Adelaide - New Zealand lost the key wicket
of in-form batsman Kane Williamson in a major blow to their hopes of winning
the first-ever day-night Test at Adelaide Oval on Friday.
The Black Caps, needing a win to draw the
three-Test series after losing the Brisbane opener, opted to bat after winning
the toss in the much-anticipated Test match featuring a pink ball for the first
The Kiwis had largely negotiated the
opening hurdle with only the loss of opener Martin Guptill before pace
spearhead Mitchell Starc trapped Williamson leg before wicket for 22 nearing
the first interval.
Starc, who has taken over as the leader of
the Australian bowling attack after last week's retirement of Mitchell Johnson,
hit Williamson's pads with a yorker in front of the stumps with the fourth
delivery of his second over in a new spell.
Williamson, who scored two centuries in his
previous four innings in the series, did not challenge the dismissal and left
the ground in a significant wicket for the Australians.
The Adelaide crowd had grown to more than
30 000 under sunny skies for the much-hyped first day-night match in 138 years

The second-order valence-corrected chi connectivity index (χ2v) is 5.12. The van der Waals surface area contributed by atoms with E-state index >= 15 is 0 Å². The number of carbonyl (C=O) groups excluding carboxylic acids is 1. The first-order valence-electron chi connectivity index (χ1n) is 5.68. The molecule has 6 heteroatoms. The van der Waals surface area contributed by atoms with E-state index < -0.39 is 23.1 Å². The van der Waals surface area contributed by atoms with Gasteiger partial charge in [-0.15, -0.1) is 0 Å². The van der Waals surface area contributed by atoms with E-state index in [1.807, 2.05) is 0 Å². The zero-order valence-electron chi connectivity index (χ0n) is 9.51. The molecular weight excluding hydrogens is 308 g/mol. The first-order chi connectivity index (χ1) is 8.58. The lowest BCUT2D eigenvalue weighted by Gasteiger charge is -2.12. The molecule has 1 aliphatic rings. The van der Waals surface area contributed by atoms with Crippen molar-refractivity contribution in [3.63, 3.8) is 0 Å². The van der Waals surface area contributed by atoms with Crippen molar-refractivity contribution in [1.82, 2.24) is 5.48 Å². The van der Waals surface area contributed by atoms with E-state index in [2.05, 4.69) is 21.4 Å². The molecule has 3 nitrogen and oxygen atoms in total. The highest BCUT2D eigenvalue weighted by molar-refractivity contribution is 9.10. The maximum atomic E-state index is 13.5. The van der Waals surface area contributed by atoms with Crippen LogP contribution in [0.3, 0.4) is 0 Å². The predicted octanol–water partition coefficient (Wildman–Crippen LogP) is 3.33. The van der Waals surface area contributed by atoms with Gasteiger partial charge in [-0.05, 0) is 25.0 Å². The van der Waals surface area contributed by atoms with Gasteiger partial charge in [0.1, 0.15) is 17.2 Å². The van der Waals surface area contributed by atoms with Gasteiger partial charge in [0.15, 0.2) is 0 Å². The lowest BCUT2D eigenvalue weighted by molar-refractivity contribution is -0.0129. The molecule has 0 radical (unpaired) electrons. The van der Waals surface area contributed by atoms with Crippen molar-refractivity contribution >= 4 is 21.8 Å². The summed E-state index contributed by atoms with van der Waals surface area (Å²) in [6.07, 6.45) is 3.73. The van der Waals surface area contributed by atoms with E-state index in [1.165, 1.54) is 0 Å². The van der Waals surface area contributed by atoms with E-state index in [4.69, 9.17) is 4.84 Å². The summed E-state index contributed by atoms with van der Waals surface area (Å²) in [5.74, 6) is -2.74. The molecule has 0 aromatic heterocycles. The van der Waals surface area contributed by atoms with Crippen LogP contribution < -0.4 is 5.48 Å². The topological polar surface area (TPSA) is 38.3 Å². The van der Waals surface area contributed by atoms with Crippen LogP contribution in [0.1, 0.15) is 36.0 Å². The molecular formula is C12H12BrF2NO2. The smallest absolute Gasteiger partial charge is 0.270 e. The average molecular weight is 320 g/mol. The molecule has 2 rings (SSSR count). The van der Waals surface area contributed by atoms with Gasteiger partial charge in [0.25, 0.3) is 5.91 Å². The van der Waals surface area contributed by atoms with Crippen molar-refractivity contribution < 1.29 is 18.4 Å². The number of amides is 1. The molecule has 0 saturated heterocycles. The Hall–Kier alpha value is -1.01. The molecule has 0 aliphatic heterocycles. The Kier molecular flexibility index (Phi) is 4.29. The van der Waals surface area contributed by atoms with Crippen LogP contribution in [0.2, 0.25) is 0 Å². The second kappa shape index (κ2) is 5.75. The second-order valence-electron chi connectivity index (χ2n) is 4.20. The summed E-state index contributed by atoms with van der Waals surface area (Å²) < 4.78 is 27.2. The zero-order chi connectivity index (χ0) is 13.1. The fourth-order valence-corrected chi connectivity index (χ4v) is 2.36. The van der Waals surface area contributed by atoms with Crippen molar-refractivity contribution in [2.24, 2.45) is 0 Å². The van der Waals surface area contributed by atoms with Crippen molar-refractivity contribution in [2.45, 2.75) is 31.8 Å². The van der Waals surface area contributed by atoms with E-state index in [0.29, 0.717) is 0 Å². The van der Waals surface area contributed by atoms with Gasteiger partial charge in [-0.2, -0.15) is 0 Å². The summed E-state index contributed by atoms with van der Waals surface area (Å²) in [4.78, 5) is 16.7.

of Test cricket.
At tea after the first session, the Kiwis
were 80 for two with Tom Latham unbeaten on 50 and Perth Test double-centurion
Ross Taylor not out seven.
The substantial interest in the
trailblazing day-night Test was how the new pink ball would react under lights
later on the opening day.
The day-night Test is one of cricket's rare
innovations and follows the advent of one-day internationals in the 1970s and
the glitzy Twenty20 format in the last decade.
Guptill lasted nine balls before he was
trapped leg-before for one in Josh Hazlewood's second over.
Guptill was rapped on the back pad and did
not seek to challenge the umpire's call after consulting with his batting
New Zealand, unbeaten in their last seven
Test series since 2013, will have to win the historic Test to draw the series
after Australia won the Brisbane opener by 208 runs and last week's second Test
in Perth finished in a high-scoring draw.